LeadSongDog writes: The Royal Astronomical Society reports five supermassive black holes (SMBHs) that were previously hidden by dust and gas have been uncovered. The discovery suggests there may be millions more supermassive black holes in the universe than were previously thought. George Lansbury, a postgraduate student in the Centre for Extragalactic Astronomy, at Durham University, said: “For a long time we have known about supermassive black holes that are not obscured by dust and gas, but we suspected that many more were hidden from our view. Thanks to NuSTAR for the first time we have been able to clearly see these hidden monsters that are predicted to be there, but have previously been elusive because of their ‘buried’ state. Although we have only detected five of these hidden supermassive black holes, when we extrapolate our results across the whole Universe then the predicted numbers are huge and in agreement with what we would expect to see.”
Businesses

"We Screwed Up," Says Reddit CEO In Formal Apology 291 291

An anonymous reader writes: After moderators locked up some of Reddit's most popular pages in protest against the dismissal of Victoria Taylor, and an online petition asking the company to fire CEO Ellen Pao reached more than 175,000 signatures over the weekend, Pao has issued an apology. The statement reads in part: "We screwed up. Not just on July 2, but also over the past several years. We haven't communicated well, and we have surprised moderators and the community with big changes. We have apologized and made promises to you, the moderators and the community, over many years, but time and again, we haven't delivered on them. When you've had feedback or requests, we haven't always been responsive. The mods and the community have lost trust in me and in us, the administrators of reddit. Today, we acknowledge this long history of mistakes. We are grateful for all you do for reddit, and the buck stops with me."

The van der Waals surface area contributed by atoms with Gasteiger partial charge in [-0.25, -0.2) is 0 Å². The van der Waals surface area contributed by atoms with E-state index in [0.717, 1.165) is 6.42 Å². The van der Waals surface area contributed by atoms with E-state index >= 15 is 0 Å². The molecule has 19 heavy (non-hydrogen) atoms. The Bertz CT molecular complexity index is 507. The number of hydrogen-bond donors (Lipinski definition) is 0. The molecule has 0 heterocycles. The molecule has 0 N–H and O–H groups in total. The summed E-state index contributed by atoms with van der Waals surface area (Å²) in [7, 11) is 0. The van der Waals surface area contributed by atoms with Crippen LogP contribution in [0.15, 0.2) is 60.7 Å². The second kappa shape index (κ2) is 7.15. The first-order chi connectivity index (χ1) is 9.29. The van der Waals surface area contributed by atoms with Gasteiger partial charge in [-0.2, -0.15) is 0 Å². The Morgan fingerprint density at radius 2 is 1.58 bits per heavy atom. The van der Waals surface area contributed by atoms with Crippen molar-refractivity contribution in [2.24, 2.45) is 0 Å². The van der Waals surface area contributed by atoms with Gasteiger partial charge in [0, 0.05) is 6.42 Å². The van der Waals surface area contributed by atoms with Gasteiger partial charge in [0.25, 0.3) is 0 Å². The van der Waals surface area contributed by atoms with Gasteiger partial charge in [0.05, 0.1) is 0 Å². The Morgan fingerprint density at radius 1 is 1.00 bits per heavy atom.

+ - "We screwed up," says Reddit CEO in formal apology

An anonymous reader writes: After moderators locked up some of Reddit's most popular pages in protest against the dismissal of Victoria Taylor, and an online petition asking the company to fire CEO Ellen Pao reached more than 175,000 signatures over the weekend, Pao has issued an apology. The statement reads in part: "We screwed up. Not just on July 2, but also over the past several years. We haven’t communicated well, and we have surprised moderators and the community with big changes. We have apologized and made promises to you, the moderators and the community, over many years, but time and again, we haven’t delivered on them. When you’ve had feedback or requests, we haven’t always been responsive. The mods and the community have lost trust in me and in us, the administrators of reddit. Today, we acknowledge this long history of mistakes. We are grateful for all you do for reddit, and the buck stops with me."
Robotics

The DARPA Robotics Challenge Was a Bust; Let's Try Again 23 23

malachiorion writes: The DARPA Robotics Challenge, the biggest and most well-funded international robotics competition in years, was a failure. After years of grueling work on the part of brilliant roboticists around the world, and millions in funding from the Pentagon, the finals came and went with little to no coverage from the mainstream media. The only takeaway, for those who aren't extremely dialed into robotics, is that a ton of robots fell down in funny ways. There were winners, but considering how downgraded the tasks were, compared to the ones initially announced in 2012, it was closer to the first DARPA Grand Challenge, where none of the robot cars finished, than the Urban Challenge, which kicked off the race to build deployable driverless cars. So just as DARPA regrouped after that first fizzle of a race, here's my argument for Popular Science: It's time to do it again, and make falling, and getting up, mandatory.

Debug is human, de-fix divine.